You can use Visual Studio to debug itself!


How do you find out why your computer or a running program is so slow? Here’s one way.


 


Let’s attach the VS debugger to VS itself. The main executable for VS is devenv.exe.


 


Start Visual Studio 2008. This will be the “debugger”


 


Choose File->Open Project    C:\Program Files\Microsoft Visual Studio 9.0\Common7\IDE\devenv.exe


 


(You can also choose Debug->Attach to process to debug another instance of devenv.exe, or any other EXE, like Foxpro.exe or Excel.exe)


 


 


Hit F5, and a dialog pops up:


“Debugging information for ‘devenv.exe’ cannot be found or does not match. Symbols not loaded. Do you want to continue debugging?”. 


Answer yes, and Visual Studio starts. This will be the “debuggee”


 


Do anything you like in the debuggee, such as create or load a project. Hit F12 to cause an asynchronous breakpoint (or go to the debugger and choose Debug->Break All).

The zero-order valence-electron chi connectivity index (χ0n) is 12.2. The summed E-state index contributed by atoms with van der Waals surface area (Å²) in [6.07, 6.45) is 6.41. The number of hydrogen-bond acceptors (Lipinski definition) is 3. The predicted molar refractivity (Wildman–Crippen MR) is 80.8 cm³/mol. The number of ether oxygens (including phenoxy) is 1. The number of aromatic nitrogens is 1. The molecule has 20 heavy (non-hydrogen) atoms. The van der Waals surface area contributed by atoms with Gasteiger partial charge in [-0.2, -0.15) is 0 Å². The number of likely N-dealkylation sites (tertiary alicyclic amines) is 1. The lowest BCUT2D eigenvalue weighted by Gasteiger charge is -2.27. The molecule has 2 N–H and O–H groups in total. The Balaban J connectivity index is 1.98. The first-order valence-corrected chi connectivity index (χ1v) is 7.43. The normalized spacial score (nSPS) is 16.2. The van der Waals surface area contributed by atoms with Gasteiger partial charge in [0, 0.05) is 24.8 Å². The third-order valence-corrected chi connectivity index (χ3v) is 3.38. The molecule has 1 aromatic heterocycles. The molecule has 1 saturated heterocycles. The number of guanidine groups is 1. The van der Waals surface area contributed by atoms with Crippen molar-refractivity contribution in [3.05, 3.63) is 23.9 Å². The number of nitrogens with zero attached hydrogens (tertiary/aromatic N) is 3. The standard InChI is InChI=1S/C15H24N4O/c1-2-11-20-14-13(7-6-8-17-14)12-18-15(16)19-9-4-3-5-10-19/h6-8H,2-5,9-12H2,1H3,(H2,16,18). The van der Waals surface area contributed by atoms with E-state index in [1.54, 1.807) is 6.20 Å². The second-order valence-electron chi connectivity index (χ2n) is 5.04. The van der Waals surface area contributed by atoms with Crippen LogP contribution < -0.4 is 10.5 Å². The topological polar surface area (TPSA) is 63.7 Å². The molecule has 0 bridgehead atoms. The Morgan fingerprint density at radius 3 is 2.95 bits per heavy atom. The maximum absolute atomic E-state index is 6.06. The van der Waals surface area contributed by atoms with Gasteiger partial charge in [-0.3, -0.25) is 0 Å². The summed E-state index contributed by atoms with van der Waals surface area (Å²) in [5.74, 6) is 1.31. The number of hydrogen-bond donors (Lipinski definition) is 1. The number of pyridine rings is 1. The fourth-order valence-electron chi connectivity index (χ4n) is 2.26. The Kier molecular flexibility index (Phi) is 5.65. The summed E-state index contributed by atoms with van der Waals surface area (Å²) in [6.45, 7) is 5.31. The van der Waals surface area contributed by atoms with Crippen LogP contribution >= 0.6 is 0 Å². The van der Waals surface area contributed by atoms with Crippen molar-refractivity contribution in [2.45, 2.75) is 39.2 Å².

That will freeze all the debuggee threads and put you in the debugger.


 


You can then examine the Threads window (Debug->Windows->Threads) and see what threads are running.  There are several. You can dbl-click various threads and look at the Call stack for it (Debug->Windows->Call stack).


 


You’ll probably see that most threads are just waiting for something to happen.


 


Choose the main thread. When VS is idling, the stack will look like this:


 


            ntdll.dll!7c90eb94()       


            [Frames below may be incorrect and/or missing, no symbols loaded for ntdll.dll]


            ntdll.dll!7c90e9ab()       


            kernel32.dll!7c8094e2()


>          msvcr90.dll!_onexit_nolock(int (void)* func=0x0072006f)  Line 157 + 0x6 bytes    C


            00660072()       


 


Each stack entry shows the module and address that called the next stack entry. This isn’t very useful, so you need to load symbols. You can use the public Microsoft Symbol Server:


 


Tools->Options->Debug->Symbols


 


http://msdl.microsoft.com/download/symbols


 


Cache the symbols to a local dir, like C:\Symbols


 


Right click on the various modules (like ntdll.dll, kernel32.dll, msenv.dll etc.) in the call stack to load symbols. Now it’s a little more intelligible:


 


>          ntdll.dll!_KiFastSystemCallRet@0()       


            user32.dll!_NtUserKillTimer@8()  + 0xc bytes     


            msenv.dll!CMsoCMHandler::FPushMessageLoop()  + 0x36 bytes